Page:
Tuesday, December 16, 2008

Crafting marketing messages.

Marketing isn’t about today - it’s all about tomorrow. It's about getting to know your audience and planing your future. Start by putting out messages to industry analysts about where you want to go. Get their feedback and advice (and pick up great inside information as well). You want them to believe they’re creating an industry so they can then become the experts in that space. But you’ve got to pay them in the interim by buying their research because that’s how they make a living.

“Pull" marketing is based on giving the prospect something of value before you ask them to buy. It’s a way of establishing the basis for a relationship that takes place before you offer them the opportunity to become a customer. "Push" marketing is asking for an order without having established a relationship and is a totally non-selective process. Anyone who wants to buy can become your customer. If your business proposition is based on having a customer for a long time, “pull” is the only way to insure that both parties are interested in a long-term relationship. A “stay-in-touch” program is a low-cost way of building top-of-the-mind awareness with existing customers and with prospects who haven’t yet found compelling value in the sales message.

Many entrepreneurs are so technology and product driven that they never recognize that marketing is important. They don’t recognize that prospects and customers don’t care directly about the functionality of products. Prospects and customers care about benefits and, more specifically, the value of those benefits in their own lives. "What's In It For Me?" is the central question that any prospect or customer is dealing with (whether consciously or unconsciously) while receiving your company's marketing message. The entrepreneur must address this question while, at the same time, providing a marketing message that:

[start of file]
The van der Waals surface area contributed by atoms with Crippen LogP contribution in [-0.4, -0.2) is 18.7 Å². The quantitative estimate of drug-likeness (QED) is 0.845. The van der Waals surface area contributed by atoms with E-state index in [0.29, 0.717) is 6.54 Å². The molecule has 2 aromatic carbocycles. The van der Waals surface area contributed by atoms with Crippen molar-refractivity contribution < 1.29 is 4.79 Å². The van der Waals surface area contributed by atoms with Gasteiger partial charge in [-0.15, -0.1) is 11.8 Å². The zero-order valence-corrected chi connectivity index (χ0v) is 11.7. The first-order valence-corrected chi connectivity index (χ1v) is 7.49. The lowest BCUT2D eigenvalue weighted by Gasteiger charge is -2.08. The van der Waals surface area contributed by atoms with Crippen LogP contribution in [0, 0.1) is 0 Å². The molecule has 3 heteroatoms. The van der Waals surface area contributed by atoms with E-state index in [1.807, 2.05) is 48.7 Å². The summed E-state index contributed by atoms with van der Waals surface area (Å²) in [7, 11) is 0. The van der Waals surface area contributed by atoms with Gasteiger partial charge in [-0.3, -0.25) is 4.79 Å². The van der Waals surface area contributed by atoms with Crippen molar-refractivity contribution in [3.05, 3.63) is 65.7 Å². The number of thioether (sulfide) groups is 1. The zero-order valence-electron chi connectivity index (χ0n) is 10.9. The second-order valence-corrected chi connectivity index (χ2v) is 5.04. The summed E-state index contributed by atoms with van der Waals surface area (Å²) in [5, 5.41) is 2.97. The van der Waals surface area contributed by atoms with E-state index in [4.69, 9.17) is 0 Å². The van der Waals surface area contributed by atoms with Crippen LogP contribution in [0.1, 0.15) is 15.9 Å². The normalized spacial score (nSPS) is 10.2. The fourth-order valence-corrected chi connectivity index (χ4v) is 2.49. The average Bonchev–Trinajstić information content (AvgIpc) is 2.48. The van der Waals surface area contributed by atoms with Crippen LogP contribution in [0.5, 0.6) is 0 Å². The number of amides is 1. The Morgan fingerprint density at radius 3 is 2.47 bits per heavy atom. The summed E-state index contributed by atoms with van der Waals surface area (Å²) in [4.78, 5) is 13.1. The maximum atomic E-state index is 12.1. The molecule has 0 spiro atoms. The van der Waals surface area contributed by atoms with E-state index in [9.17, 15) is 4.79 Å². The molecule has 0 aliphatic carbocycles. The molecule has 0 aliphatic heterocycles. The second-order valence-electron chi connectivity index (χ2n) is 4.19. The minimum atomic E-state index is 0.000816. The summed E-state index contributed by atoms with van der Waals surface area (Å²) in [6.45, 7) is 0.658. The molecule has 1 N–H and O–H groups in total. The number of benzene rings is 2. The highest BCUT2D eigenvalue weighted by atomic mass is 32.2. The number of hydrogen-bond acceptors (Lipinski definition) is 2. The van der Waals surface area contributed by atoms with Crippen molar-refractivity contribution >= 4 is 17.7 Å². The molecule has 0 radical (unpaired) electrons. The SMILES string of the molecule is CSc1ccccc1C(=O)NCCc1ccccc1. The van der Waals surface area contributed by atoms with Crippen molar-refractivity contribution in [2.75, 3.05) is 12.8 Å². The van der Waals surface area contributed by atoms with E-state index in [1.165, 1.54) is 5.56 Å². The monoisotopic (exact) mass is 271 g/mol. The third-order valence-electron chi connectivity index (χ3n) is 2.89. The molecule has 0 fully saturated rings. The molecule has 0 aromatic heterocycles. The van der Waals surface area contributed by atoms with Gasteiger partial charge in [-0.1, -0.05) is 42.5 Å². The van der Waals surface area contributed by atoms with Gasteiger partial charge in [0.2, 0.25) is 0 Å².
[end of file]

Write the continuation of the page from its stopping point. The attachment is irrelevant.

(1) helps inappropriate prospects take themselves out of consideration (because dealing with inappropriate prospects costs money and wastes valuable time).

(2) prepares true prospects to be receptive to the sales message they’ll eventually get from you.

(3) leads them directly into the selling cycle.

Product packaging is a great way to activate the consumer’s impulse to buy. It's the loudest possible advertising vehicle you have - it’s right in the store when customers are standing there with their money. Yet, go down the cereal or pasta isles in any supermarket and you’ll see that very few companies really try to market with their packaging. Frito Lay is an exception - it’s always updating its packaging.

1 comment:

Anonymous said...

This is very helpful!!